In February 2004, citing social concern and disagreements over environmental protection, Chinese premier Wen Jiabao ordered a “cautious and scientific approach”. With that, hydroelectric development of the Nu River was shelved.

Geologists raise earthquake fears

Debate over the matter has continued – it even featured in a question in the 2008 examination for entry to China’s civil service.

In February 2011, four geologists wrote to the State Council leadership opposing the damming of the Nu River for geological reasons, again bringing the case to public attention. Signatories included Xu Daoyi of the China Earthquake Administration, Sun Wenpeng of the China National Nuclear Corporation’s Beijing Research Institute of Uranium Geology and Li Dongxu, professor at the China University of Geosciences.

Their language was blunt: “The Nu River is on an active fault with frequent earthquakes, and in a landslide-prone area subject to frequent downpours…Due to high seismic and geological risks, large dams should not be built here.”

This presented a new challenge. In the past, opposition had always been about the environment – this was the first mention of geological dangers. The subsequent earthquake in Japan meant the central government took the geologists concerns seriously. Yu Xiaogang of Yunnan NGO Green Watershed told Time Weekly that Wen Jiabao ordered in-depth research into the geological and seismic risks of the Nu River.

But a March 2011 seminar on the seismic risks of Nu River dams held by the China Society for Hydropower Engineering and the China Dam Commission came to a different conclusion.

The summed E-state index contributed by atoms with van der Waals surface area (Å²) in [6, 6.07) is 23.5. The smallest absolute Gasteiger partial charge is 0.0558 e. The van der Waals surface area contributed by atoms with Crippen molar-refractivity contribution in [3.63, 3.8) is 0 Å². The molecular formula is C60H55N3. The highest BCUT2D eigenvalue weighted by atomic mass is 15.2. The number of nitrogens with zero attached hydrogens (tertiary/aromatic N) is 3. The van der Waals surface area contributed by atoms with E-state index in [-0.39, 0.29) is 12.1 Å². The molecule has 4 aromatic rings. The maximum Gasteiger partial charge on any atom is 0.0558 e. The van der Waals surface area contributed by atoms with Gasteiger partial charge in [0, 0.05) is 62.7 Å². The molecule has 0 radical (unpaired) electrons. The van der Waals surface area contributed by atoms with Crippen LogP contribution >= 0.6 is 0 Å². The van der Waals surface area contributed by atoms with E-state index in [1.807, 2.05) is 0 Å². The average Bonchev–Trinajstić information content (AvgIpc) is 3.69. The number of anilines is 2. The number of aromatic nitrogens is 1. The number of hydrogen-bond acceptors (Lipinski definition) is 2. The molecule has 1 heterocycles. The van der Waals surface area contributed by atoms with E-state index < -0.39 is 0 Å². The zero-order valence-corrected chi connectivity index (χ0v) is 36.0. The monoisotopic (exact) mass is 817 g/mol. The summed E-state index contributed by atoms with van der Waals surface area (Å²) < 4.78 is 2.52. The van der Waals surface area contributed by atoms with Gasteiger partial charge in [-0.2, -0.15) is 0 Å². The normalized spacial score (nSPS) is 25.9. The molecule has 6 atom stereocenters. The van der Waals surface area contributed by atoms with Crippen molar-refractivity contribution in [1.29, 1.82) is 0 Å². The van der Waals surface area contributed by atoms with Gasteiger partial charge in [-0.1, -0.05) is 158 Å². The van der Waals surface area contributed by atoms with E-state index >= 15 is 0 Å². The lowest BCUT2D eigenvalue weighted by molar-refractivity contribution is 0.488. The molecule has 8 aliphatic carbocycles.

Xu Xiwei, deputy head of the China Earthquake Administration’s Institute of Geology said: “Dams will collapse if they are built over a fault and an earthquake strikes. But in reality, if you make sure the dams don’t straddle a fault and are built in earthquake-resilience, hydroelectric development is safe.”

Joint research by the Hydropower and Water Resources Planning & Design General Institute and the China Earthquake Administration’s Institute of Earthquake Science found that, historically, earthquakes on the middle and lower reaches of the Nu have been rare and minor. Compared with the complex geology of much of south-west China, the Nu River basin is actually relatively stable, it concluded.

Local government pushes for development

Despite the controversy, the local government has for years been keen for hydroelectric development. The Nu River prefecture is the country’s only Lisu nationality autonomous prefecture. Local party secretary Duan Yueqing says more than 70% of the area’s 500,000 residents live in poverty, making it one of the poorest parts of China.

But in resources it is one of the richest. Its hydroelectric potential is world-class, accounting for 47% of the province’s total and making it one of the top six hydroelectric sites in China. The Nu is said to be China’s fifth largest river, with over 20 gigawatts of hydroelectric potential in its middle and lower reaches alone.

It is also home to huge mineral wealth. Almost 300 deposits of 28 different ores, including zinc, lead, copper, gold and tungsten, have been identified here. Within one 3.2-square kilometre area alone, there are thought to be 1,432 tonnes of lead and zinc, worth around 100 billion yuan, making it China’s biggest confirmed lead and zinc deposit to date.